To tell you the truth, I do not remember reading ANY good news from Belarus since December of 2010 when Aliaksandr Lukashenka has re-elected himself for yet another term in the office. These two developments, however, seem particularly troubling for the Belarusian citizens who attempt to escape the ruthless dictatorship imposed upon them.
Firstly, it seems that the Belarusian authorities are actively pursuing their INTERPOL resources to track down the persons who have fled abroad from the regime. There is one case handled by our office of an individual who suffered abuse by the Belarusian law enforcement because of her opposition to the Lukashenka regime. We have recently learned that the Belarusian government has inquired at least twice about her whereabouts with the United States INTERPOL bureau in Washington D.C. This evidence definitely supports her claim of being pursued by the authorities for her political opinion. While there are reports of the Belarusian government asking INTERPOL to arrest certain high-profile opposition figures who have fled abroad, our case in point is a common citizen of Belarus who dared to voice her opinion about the injustices and corruption which plague the current Belarusian government. There is a certain procedure to obtain such records form the US INTERPOL office, and if you are seeking refuge from Belarus and believe that your government may be actively searching for you, you should definitely contact our office to discuss this matter in detail.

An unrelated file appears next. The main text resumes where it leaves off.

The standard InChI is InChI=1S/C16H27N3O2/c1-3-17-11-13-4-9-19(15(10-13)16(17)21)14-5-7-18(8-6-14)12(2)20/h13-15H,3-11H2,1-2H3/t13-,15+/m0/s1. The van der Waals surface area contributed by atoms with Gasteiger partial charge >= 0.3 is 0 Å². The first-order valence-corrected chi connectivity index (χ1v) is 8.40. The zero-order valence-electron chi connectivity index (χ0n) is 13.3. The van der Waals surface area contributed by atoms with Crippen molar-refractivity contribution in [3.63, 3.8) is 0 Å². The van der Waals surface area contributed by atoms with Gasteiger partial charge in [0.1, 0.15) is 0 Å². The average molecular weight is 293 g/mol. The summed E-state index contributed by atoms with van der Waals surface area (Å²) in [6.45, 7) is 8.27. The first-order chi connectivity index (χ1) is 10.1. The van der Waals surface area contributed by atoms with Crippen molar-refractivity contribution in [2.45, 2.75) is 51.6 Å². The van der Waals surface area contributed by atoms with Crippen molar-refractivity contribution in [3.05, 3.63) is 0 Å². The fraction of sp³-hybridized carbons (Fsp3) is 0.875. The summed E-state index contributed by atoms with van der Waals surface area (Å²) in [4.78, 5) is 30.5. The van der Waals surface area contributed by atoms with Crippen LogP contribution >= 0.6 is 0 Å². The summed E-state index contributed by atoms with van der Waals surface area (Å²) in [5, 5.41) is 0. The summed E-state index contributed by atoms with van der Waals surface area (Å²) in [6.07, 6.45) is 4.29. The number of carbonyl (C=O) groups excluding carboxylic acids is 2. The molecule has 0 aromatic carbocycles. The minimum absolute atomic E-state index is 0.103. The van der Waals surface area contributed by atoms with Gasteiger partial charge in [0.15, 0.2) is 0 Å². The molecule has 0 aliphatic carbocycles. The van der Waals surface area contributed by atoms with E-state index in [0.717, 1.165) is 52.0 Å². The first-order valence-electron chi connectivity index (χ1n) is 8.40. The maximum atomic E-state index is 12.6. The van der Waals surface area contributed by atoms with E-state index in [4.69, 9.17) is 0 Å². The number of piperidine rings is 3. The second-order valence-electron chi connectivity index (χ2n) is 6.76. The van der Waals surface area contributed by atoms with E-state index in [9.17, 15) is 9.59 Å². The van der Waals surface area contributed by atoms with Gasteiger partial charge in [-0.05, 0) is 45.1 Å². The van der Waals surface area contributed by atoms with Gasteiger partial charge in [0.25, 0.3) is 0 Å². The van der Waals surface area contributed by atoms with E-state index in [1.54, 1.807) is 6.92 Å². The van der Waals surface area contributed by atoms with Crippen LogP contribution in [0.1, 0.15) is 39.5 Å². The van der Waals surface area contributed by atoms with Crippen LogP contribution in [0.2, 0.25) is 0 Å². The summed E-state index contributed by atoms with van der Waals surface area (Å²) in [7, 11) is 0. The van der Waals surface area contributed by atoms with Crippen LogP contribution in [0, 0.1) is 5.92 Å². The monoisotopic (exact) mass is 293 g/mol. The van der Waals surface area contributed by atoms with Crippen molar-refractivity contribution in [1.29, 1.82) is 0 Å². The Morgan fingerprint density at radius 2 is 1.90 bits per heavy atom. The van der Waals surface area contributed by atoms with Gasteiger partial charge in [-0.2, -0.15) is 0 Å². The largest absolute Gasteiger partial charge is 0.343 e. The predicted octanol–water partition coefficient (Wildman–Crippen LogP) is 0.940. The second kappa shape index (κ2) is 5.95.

Secondly, last week, the Russian Federal Security Service (also known as FSB) has announced that it will honor the lists of the Belarusian citizens forbidden to travel abroad by the Lukashenka regime. What it means, essentially, is that the Belarusians who suffer from persecution or are afraid of persecution, and who happen to be blacklisted by the authorities for foreign travel, will no longer be able to travel through Russia to escape the iron grip of the regime. The Russian Border Guard Service has pledged to stop such individuals at the Russian border and return them to the hands of their tormentors in Belarus. Before this announcement, travel through Russia has been one of the few available routes for the citizens of Belarus afraid of their government to escape abroad.
By Ivan Savvine, Senior Paralegal @ The Law Offices of Grinberg & Segal, PLLC.